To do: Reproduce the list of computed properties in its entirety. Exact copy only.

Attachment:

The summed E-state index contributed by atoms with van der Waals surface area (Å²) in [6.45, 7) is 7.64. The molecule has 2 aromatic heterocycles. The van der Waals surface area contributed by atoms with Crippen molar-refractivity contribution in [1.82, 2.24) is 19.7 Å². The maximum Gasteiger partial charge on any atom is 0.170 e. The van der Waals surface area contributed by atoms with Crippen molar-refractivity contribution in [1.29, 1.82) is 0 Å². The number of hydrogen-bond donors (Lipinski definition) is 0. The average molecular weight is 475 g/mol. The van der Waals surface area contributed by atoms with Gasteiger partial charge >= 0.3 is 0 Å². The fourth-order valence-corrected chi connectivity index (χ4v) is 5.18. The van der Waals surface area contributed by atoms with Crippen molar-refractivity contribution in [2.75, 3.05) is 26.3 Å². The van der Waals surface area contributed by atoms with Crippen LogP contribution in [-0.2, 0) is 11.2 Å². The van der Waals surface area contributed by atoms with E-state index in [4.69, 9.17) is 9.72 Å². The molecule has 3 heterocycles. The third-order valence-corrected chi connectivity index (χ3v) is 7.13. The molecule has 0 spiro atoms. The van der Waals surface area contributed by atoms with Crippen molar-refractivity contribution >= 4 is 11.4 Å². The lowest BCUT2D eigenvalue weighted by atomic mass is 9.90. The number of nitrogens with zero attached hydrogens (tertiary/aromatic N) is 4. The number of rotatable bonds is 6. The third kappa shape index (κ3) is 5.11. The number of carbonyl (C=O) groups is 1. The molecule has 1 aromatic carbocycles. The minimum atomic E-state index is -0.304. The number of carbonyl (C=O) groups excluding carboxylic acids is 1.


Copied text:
The summed E-state index contributed by atoms with van der Waals surface area (Å²) in [6.45, 7) is 7.64. The molecule has 2 aromatic heterocycles. The van der Waals surface area contributed by atoms with Crippen molar-refractivity contribution in [1.82, 2.24) is 19.7 Å². The maximum Gasteiger partial charge on any atom is 0.170 e. The van der Waals surface area contributed by atoms with Crippen molar-refractivity contribution in [1.29, 1.82) is 0 Å². The number of hydrogen-bond donors (Lipinski definition) is 0. The average molecular weight is 475 g/mol. The van der Waals surface area contributed by atoms with Gasteiger partial charge >= 0.3 is 0 Å². The fourth-order valence-corrected chi connectivity index (χ4v) is 5.18. The van der Waals surface area contributed by atoms with Crippen molar-refractivity contribution in [2.75, 3.05) is 26.3 Å². The van der Waals surface area contributed by atoms with Crippen LogP contribution in [-0.2, 0) is 11.2 Å². The van der Waals surface area contributed by atoms with E-state index in [4.69, 9.17) is 9.72 Å². The molecule has 3 heterocycles. The third-order valence-corrected chi connectivity index (χ3v) is 7.13. The molecule has 0 spiro atoms. The van der Waals surface area contributed by atoms with Crippen molar-refractivity contribution >= 4 is 11.4 Å². The lowest BCUT2D eigenvalue weighted by atomic mass is 9.90. The number of nitrogens with zero attached hydrogens (tertiary/aromatic N) is 4. The number of rotatable bonds is 6. The third kappa shape index (κ3) is 5.11. The number of carbonyl (C=O) groups is 1. The molecule has 1 aromatic carbocycles. The minimum atomic E-state index is -0.304. The number of carbonyl (C=O) groups excluding carboxylic acids is 1.